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Created on 29.10.2020 | Updated on 03.01.2023

Retirement planning for women: how to avoid shortfalls

Even though women have a higher life expectancy than men, their retirement provision is often worse. Follow these steps to maintain your accustomed living standards in retirement.

An endless amount of free time and at long last an opportunity to fulfil our long-cherished wishes and dreams – this is what we all hope our old age will be like. But for women, retirement can be challenging. Part-time jobs, breaks to have babies and lower salaries mean that many women accumulate less retirement capital than men. Added to this is the fact that women have a higher life expectancy than men.

As a result, the three pillars of the Swiss retirement provision system – AHV, pension fund and private retirement provision – often do not provide enough coverage for women to enjoy a care-free life in retirement. But that does not have to be the case. Take the following steps to guarantee your financial security in old age and enjoy your retirement without any financial concerns.

Start when you are young

Plan for your retirement as early as possible by starting to build up your pension capital when you are young. To do so, you should make use of all three pillars, i.e. the AHV, your occupational pension fund and a private retirement solution. As a young person, you can already benefit from the latter in particular because pillar 3a deposits are fully tax-deductible. Even small deposits are worthwhile for young people, and as an employee with an occupational pension fund, you can pay in a maximum of CHF 7,056 per year (as of 2023). This amount changes every few years so check the current situation each year.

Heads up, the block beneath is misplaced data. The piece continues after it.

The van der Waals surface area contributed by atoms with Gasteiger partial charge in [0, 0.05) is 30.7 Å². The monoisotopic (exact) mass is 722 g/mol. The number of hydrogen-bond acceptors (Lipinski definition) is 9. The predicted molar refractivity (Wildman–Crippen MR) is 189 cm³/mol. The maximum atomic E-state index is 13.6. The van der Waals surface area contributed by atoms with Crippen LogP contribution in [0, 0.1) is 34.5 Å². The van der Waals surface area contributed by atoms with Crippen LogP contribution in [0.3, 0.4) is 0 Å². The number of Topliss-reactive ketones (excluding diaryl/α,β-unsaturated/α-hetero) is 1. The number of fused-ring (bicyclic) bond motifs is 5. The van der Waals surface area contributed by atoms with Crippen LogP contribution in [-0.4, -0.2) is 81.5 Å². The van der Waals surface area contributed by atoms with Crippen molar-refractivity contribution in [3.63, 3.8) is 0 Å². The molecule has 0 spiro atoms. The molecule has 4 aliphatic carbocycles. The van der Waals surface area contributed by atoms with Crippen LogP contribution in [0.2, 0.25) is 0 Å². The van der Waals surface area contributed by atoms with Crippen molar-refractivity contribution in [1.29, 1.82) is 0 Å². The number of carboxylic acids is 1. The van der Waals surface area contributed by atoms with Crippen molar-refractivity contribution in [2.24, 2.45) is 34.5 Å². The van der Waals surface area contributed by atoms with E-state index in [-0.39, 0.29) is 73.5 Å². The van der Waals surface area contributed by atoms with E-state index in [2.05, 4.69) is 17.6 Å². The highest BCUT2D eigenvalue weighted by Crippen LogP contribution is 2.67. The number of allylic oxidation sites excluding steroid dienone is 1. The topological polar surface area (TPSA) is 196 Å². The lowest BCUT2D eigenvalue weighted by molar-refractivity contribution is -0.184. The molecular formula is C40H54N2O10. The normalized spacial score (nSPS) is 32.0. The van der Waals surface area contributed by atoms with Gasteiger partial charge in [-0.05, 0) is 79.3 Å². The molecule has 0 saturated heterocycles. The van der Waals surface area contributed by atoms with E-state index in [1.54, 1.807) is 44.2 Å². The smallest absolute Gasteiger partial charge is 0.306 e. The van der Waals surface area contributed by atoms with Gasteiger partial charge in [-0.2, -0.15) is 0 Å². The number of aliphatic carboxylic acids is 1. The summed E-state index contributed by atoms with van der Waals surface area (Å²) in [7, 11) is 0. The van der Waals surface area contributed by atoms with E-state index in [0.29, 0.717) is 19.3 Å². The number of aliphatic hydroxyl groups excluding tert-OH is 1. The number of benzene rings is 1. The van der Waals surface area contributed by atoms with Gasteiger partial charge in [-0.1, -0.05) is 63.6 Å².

Would you like to get more out of your money with your private 3a retirement planning? Then you should consider investing in a retirement fund. An investment in a retirement fund offers you the opportunity (along with the corresponding risks) to get more out of your pension capital instead of leaving it in a low-interest pillar retirement savings account 3a or a vested benefits account. The tax advantages continue to apply and you can deduct whatever you pay in from your taxable income at the end of the year. Want to save tax and benefit from the opportunities offered by the capital markets? You can! The same is true here: the earlier you start, the better. This means that quite a lot of capital can be accrued over a long-term investment horizon.